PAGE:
Windhoek-Ministry of Health and Social Services has revealed that the first batch of 167 nurses will graduate end of this month from the three additional training centres established to address nurse shortage.
Minister of Health and Social Services, Dr Bernard Haufiku, said government was determined to train more health professionals locally to saturate the job market and satisfy both the public and private sub-sectors.
Haufiku revealed this in the National Assembly recently when Swanu Member of Parliament, Usutuaije Maamberua, asked how far the implementation of recommendations emanating from a September/October 2012 presidential commission of inquiry into the status of health in Namibia is.
The report was publicly released and Swanu, as the only political party that had made submission to the commission, was delighted to note that its ideas, inputs and recommendations had been taken on board and had formed part of the resulting recommendations.
Maamberua wanted to know how far the implementation of those recommendations is and whether there is an implementation plan regarding these resolutions.
In response, Haufiku said the ministry developed a short-term implementation plan as well as a roadmap to accelerate the implementation of the recommendations.
This, he said, included the establishment of three additional training centres from where the first group of 167 nurses is expected to graduate end of this month.
In 2014, the Registered Nurses Diploma Training Project centres: Windhoek Health Training Centre, Rundu Regional Health Training Centre and Keetmanshoop Regional Health Training Centre enrolled their first student intake.
As part of the programme, every centre will register 90 students per year to be trained in General Nursing and Midwifery Science.
The Registered Nurses Diploma Training programme will run for six years, and is aimed at addressing the current shortage of registered nurses and midwives in the country.
He said this is part of government’s drive to tackle the shortage of health professionals to fill vacant positions in the health sector, especially in rural areas.
It has been reported that most young people do not want to go and work in the rural areas where the situation is even dire.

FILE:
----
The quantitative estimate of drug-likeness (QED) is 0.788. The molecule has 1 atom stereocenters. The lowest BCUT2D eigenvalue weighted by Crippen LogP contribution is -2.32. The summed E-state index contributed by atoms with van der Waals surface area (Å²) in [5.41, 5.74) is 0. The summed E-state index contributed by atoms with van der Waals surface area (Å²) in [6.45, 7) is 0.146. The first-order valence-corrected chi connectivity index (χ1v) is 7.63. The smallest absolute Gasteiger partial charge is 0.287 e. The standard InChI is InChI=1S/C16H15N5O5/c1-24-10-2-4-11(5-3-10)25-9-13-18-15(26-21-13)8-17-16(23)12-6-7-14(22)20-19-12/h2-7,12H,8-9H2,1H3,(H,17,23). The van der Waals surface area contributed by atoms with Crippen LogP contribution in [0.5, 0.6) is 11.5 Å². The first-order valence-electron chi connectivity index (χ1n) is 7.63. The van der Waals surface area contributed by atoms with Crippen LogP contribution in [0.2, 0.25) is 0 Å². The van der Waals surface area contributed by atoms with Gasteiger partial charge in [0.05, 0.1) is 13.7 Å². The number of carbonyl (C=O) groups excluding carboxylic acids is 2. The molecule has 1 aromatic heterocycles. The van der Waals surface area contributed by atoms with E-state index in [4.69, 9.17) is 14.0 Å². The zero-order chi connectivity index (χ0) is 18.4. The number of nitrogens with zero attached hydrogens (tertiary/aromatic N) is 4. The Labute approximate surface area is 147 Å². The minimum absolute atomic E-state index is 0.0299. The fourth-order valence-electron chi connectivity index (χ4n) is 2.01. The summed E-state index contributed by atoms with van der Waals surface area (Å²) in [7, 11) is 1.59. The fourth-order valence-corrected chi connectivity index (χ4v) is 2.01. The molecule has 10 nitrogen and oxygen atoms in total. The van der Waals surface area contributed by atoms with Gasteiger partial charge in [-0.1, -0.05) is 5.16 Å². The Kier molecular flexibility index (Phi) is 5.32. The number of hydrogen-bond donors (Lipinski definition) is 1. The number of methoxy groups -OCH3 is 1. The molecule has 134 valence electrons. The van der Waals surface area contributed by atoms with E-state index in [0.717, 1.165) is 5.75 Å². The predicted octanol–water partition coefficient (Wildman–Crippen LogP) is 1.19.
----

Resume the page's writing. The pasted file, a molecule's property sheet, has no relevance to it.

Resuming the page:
In this regard, Haufiku noted that the ministry has devised strategies to attract, motivate and retain staff to work in the public health sector and in rural areas.
“The ministry conducted a study to determine factors influencing the retention of the health worker in the public health sector and the findings and recommendations formed part of the current public service retention strategies in particular the rural and hardship allowances,” he revealed.
He said they would provide adequate staff accommodation, especially in remote areas, and make this part of a comprehensive incentive package for retaining staff in such areas.
According to him, all newly constructed health facilities, especially clinics and health centres, include staff accommodation and related amenities.
Further, the minister said the ministry sought Cabinet approval to increase medical and health-related students by introducing project 2013, which aimed at accelerating the intake of medical, and health related international academic institution medicine, dentistry, pharmacy, physiotherapy, radiography, environmental health, clinical sciences, biomedical and clinical technology, medical orthodontist, dietetics and orthopaedic technology.
Equally, he said the ministry managed to enrol 48 medical officers for specialisation programmes abroad in addition to the locally enrolled 167 nurses set to graduate.
They also managed to increase the number of teaching health facilities to accommodate more students and formalise the conversion of Windhoek Central Hospital and Katutura State hospitals into a teaching hospital complex.
“The ministry has added Onandjokwe Hospital to the teaching hospitals and Keetmanshoop, Walvis Bay, Otjiwarongo, Engela, Katima Mulilo, Opuwo and Rundu have been earmarked for upgrading to become teaching hospitals. Cabinet has already directed this year that the ministry proceed,” he maintained.
He also said the Health Professionals Council of Namibia (HPCNA) Bill has also been finalised.
The Bill will among others compel each healthcare professional, graduate or doctor aspiring to practice in their private capacity within the country, to work for Government for a minimum of five years before they are registered with HPCNA.
Currently, graduates undergo two years practical training at public institutions before they are registered with HPCNA, after which they can practice as private or public health professionals. New Era Reporter
2017-09-28 10:18:35 | 2 years ago